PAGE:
A new search engine for 3D printed gun parts and other patented objects is coming within a month, according to Austin-based organization Defense Distributed. The upcoming "Defcad.com" is set to be a new, improved version of of the organization's current 3D file catalog, Defcard.org. It will host paid advertising alongside search results to help pay for the organization's growth, as founder Cody Wilson explained in an interview with Forbes' Andy Greenberg. Wilson, a 24-year-old law student, is also due to reveal more details at the South by Southwest Interactive Festival in Austin, Texas, this afternoon.

Defense Distributed released a video trailer for the new Defcad.com search engine this morning, in which Wilson provides a brief summary of the organization's history and philosophy, highlighting the fact that 3D printer company Makerbot and its CEO Bre Prettis took down 3D printed gun files from Makerbot's file catalog, Thingiverse, in December last year. In the trailer, Wilson promises "no takedowns," on Defcad.com. He also says, "Defcad stands against artificial scarcity, intellectual property, copyright, patentable objects, and regulation in all of its forms."

The move comes on the heels of Defense Distributed's recently published videos of successful test firings of new 3D printed automatic weapon parts, including a from-scratch high capacity AR magazine design it calls "Cuomo," after New York State's gun-control supporting Democratic governor, and a new AK magazine named after another gun control proponent, California's Democratic Senator Diane Feinstein.


To get the full impact watch the YouTube clip.

DEFCAD takes aim with open source 3D Printing Search Engine

Posted by Chris Burns on March 12, 2013.

The group known as DEFCAD have, up until today, been known primarily for their supply of downloadable CAD (read: 3D Printing) templates for firearms. This week they’ve announced that they’re going full steam ahead with a DEFCAD search engine for 3D printable models of all kinds – and they need funding. If you’re willing to toss a few bucks their way, they’ll be willing to let you in on the final product once it exists: completely devoid of the censorship they maintain is running rampant.

At the moment, the DEFCAD crew host a single zip file that contains 50+ files for your easy printing-at-home entertainment. These pieces include pieces of guns, mostly, but exist in a way that – at the moment – is entirely legal. The whole show is powered by the group known as Defense Distributed, also known as the “home of the wiki weapon project.”

The mission of Defense Distributed should not be mistaken for the mission of DEFCAD. With Defense Distributed, their aim is to “create the world’s first 100% 3D printable gun.” Meanwhile the mission statement for DEFCAD is more broad – their aiming to create a search engine for “all 3D printable files, not just innocuous trinkets and garden gnomes.” With the release of DEFCAD in the future, it’s said that the entirety of the project’s source will be released on github under AGPL license. According to the DEFCAD collection of manifesto-like snippets, they do not aim to maximize profit with this venture.

“Like Wikipedia, nightly database mirrors will also be made available via BitTorrent. Our goal is not profit maximization, it is an end to the artificial scarcity of copyright, IP, and regulation.” – DEFCAD

March 12, 2013

Asians: Too Smart for Their Own Good?

AT the end of this month, high school seniors will submit their college applications and begin waiting to hear where they will spend the next four years of their lives. More than they might realize, the outcome will depend on race. If you are Asian, your chances of getting into the most selective colleges and universities will almost certainly be lower than if you are white.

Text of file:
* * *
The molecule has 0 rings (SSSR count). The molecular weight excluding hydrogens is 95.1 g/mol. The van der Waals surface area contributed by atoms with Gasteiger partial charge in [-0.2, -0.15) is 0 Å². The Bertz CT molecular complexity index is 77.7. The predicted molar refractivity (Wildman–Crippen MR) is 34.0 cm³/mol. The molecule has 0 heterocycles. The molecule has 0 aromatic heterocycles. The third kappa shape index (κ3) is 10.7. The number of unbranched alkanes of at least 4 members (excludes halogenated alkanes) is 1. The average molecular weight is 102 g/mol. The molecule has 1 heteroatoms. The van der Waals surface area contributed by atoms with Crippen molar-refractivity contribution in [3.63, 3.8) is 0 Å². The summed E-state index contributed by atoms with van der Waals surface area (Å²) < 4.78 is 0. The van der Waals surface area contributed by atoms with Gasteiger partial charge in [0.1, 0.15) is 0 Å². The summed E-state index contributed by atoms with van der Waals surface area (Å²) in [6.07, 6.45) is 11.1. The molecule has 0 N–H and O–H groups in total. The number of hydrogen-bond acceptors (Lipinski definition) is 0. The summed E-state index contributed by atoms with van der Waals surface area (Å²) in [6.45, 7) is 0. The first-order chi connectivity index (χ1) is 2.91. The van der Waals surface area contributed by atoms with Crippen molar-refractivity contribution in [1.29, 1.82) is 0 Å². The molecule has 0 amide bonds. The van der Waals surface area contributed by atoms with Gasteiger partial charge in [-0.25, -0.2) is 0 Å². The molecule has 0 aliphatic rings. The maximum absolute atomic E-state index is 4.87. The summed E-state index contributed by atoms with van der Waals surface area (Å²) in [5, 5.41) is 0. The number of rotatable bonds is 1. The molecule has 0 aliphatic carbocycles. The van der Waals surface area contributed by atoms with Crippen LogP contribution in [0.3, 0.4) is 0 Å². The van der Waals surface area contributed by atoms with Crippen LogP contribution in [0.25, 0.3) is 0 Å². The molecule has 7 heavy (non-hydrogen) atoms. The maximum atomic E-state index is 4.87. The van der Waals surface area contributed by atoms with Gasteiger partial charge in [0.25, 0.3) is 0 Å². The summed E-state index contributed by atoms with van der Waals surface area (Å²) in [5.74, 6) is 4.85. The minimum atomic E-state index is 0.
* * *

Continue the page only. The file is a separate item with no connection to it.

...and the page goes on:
Asian-Americans constitute 5.6 percent of the nation’s population but 12 to 18 percent of the student body at Ivy League schools. But if judged on their merits — grades, test scores, academic honors and extracurricular activities — Asian-Americans are underrepresented at these schools. Consider that Asians make up anywhere from 40 to 70 percent of the student population at top public high schools like Stuyvesant and Bronx Science in New York City, Lowell in San Francisco and Thomas Jefferson in Alexandria, Va., where admissions are largely based on exams and grades.

In a 2009 study of more than 9,000 students who applied to selective universities, the sociologists Thomas J. Espenshade and Alexandria Walton Radford found that white students were three times more likely to be admitted than Asians with the same academic record.

Sound familiar? In the 1920s, as high-achieving Jews began to compete with WASP prep schoolers, Ivy League schools started asking about family background and sought vague qualities like “character,” “vigor,” “manliness” and “leadership” to cap Jewish enrollment. These unofficial Jewish quotas weren’t lifted until the early 1960s, as the sociologist Jerome Karabel found in his 2005 history of admissions practices at Harvard, Yale and Princeton.


March 12, 2013

SEC charges state of Illinois with securities fraud

The SEC, which disclosed the charges with a filing Monday, said the fraud occurred between 2005 and 2009 when the state sold $2.2 billion in bonds without disclosing the impact of problems with its pension funding schedule. There were no fines or penalties against the state as part of the settlement.

"Municipal investors are no less entitled to truthful risk disclosures than other investors," said George S. Canellos, acting director of the SEC's Division of Enforcement. "Time after time, Illinois failed to inform its bond investors about the risk to its financial condition posed by the structural underfunding of its pension system."

The agency said Illinois issued corrective disclosures beginning in 2009. The state agreed to settle the SEC's charges without admitting to any wrongdoing. A statement from Illinois said the settlement is in its best interest and that it had cooperated with the probe.

Illinois Gov. Pat Quinn was not governor when the fraud allegedly occurred. Rod Blagojevich, who has since been impeached and sentenced to 14 years in prison on unrelated corruption charges, was governor at the time. But the SEC did not refer to Blagojevich or any other state government official by name in its statement on the charges.


March 8, 2013

Man has 75% of skull replaced with 3-D printed implant

Some are fascinated with 3-D printing. One man can't get it out of his head.

An unidentified man had 75% of his skull replaced with a 3-D printed implant made by Oxford Performance Materials, a Connecticut company. The surgery this week was the first time a patient received an implant made specifically for him using 3-D printing technology.

The patient, whose name and injury OPM would not disclose, had his head scanned as part of the procedure.

The operation marks a big step in the advancement of 3-D printing technology, the company said. With 3-D printers, users can produce objects with a molding machine based on computer digital models.


Profile Information

Member since: 2003 before July 6th
Number of posts: 37,305
Latest Discussions»dkf's Journal